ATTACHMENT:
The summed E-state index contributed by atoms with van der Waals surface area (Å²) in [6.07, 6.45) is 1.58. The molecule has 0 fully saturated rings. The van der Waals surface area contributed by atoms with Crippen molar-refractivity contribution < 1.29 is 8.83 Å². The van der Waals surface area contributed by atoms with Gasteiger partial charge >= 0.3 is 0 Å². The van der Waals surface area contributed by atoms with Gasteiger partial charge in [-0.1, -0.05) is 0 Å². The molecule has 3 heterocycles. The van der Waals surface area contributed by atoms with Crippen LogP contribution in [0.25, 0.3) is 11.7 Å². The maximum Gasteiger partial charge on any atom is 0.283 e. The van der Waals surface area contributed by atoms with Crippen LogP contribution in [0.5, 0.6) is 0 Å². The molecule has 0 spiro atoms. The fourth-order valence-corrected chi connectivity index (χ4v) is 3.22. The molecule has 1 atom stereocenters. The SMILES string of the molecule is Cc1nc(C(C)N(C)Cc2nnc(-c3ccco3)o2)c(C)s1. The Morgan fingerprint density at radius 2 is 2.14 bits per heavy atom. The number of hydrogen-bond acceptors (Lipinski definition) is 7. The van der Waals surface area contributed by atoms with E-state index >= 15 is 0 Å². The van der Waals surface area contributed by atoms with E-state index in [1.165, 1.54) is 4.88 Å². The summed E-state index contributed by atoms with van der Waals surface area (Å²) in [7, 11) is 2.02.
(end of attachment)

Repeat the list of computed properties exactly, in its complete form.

The summed E-state index contributed by atoms with van der Waals surface area (Å²) in [6.07, 6.45) is 1.58. The molecule has 0 fully saturated rings. The van der Waals surface area contributed by atoms with Crippen molar-refractivity contribution < 1.29 is 8.83 Å². The van der Waals surface area contributed by atoms with Gasteiger partial charge >= 0.3 is 0 Å². The van der Waals surface area contributed by atoms with Gasteiger partial charge in [-0.1, -0.05) is 0 Å². The molecule has 3 heterocycles. The van der Waals surface area contributed by atoms with Crippen LogP contribution in [0.25, 0.3) is 11.7 Å². The maximum Gasteiger partial charge on any atom is 0.283 e. The van der Waals surface area contributed by atoms with Crippen LogP contribution in [0.5, 0.6) is 0 Å². The molecule has 0 spiro atoms. The fourth-order valence-corrected chi connectivity index (χ4v) is 3.22. The molecule has 1 atom stereocenters. The SMILES string of the molecule is Cc1nc(C(C)N(C)Cc2nnc(-c3ccco3)o2)c(C)s1. The Morgan fingerprint density at radius 2 is 2.14 bits per heavy atom. The number of hydrogen-bond acceptors (Lipinski definition) is 7. The van der Waals surface area contributed by atoms with E-state index >= 15 is 0 Å². The van der Waals surface area contributed by atoms with E-state index in [1.165, 1.54) is 4.88 Å². The summed E-state index contributed by atoms with van der Waals surface area (Å²) in [7, 11) is 2.02.